Children at lower risk from COVID-19, vaccines should go to poor countries, says WHO

Children at lower risk from COVID-19, vaccines should go to poor countries, says WHO

Yusuff Moshood<

The World Health Organisation has urged countries to prioritise vaccinating adults and sharing vaccine doses with the COVAX programme to bring supplies to poorer countries rather than vaccinating children and adolescents who are at lower risk of severe COVID-19 diseases.

As reported by Reuters, the WHO made the call on Wednesday, noting that it is less urgent to vaccinate children against 

The global health agency stressed that children and adolescents usually have milder diseases compared to adults and should therefore not be prioritised.

It said that while some rare cases of heart inflammation called myocarditis have been reported in younger men who received vaccines based on mRNA technoloy – Pfizer BioNtech and Moderna – but these were generally mild and responded to treatment.

It noted that while the risk had not been fully determined, it was less than the risk of myocarditis linked to SARS-CoV-2 infection.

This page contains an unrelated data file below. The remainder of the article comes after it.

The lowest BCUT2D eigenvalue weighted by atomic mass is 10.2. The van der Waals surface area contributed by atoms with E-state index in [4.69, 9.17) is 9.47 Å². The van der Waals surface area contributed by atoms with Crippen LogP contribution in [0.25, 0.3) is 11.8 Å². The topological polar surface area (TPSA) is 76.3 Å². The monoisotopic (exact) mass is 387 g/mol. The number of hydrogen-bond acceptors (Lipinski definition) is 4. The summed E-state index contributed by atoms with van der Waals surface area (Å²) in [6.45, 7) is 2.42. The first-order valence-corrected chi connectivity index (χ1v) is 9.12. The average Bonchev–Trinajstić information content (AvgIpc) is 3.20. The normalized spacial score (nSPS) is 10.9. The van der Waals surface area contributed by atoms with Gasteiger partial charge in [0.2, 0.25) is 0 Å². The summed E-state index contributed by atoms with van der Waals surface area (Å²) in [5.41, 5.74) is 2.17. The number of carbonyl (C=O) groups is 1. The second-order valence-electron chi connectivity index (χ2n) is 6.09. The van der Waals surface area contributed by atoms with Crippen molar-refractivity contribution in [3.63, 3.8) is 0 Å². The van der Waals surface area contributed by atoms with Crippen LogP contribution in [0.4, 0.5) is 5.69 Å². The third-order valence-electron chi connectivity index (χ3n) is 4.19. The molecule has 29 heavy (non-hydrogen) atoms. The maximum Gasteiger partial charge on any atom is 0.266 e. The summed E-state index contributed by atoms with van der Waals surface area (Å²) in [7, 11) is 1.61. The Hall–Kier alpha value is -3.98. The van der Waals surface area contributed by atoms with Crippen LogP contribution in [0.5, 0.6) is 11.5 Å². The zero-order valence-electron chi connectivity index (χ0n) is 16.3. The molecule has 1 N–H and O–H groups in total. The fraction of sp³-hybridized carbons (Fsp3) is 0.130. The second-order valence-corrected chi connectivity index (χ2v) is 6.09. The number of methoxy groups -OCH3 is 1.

The latest WHO’s interim guidance was issued as more regulatory agencies authorise certain vaccines for use in children, including the United States, China, European Union, India and Israel, and most recently Canada.

“As children and adolescents tend to have the milder disease compared to adults unless they are in a group at higher risk of severe COVID-19, it is less urgent to vaccinate them than older people, those with chronic health conditions and health workers,” the WHO said.

Children can experience “long COVID-19” with prolonged symptoms but this was still under investigation, it said.

WHO also added that several risk factors for severe COVID-19 in children have been reported including older age, obesity and pre-existing conditions including type 2 diabetes, asthma and heart disease.

It, however, stated that maintaining education for all school-aged children should be an important priority during the pandemic, although transmission mitigation measures might be needed in schools.

The WHO said given vaccine supply constraints, immunisation programmes should focus on protecting groups at high risk of hospitalisation and death.

“As many parts of the world face extreme vaccine shortages, countries with high coverage in at-risk populations should prioritize global sharing of COVID-19 vaccines before vaccinating children, adolescents,” it said.

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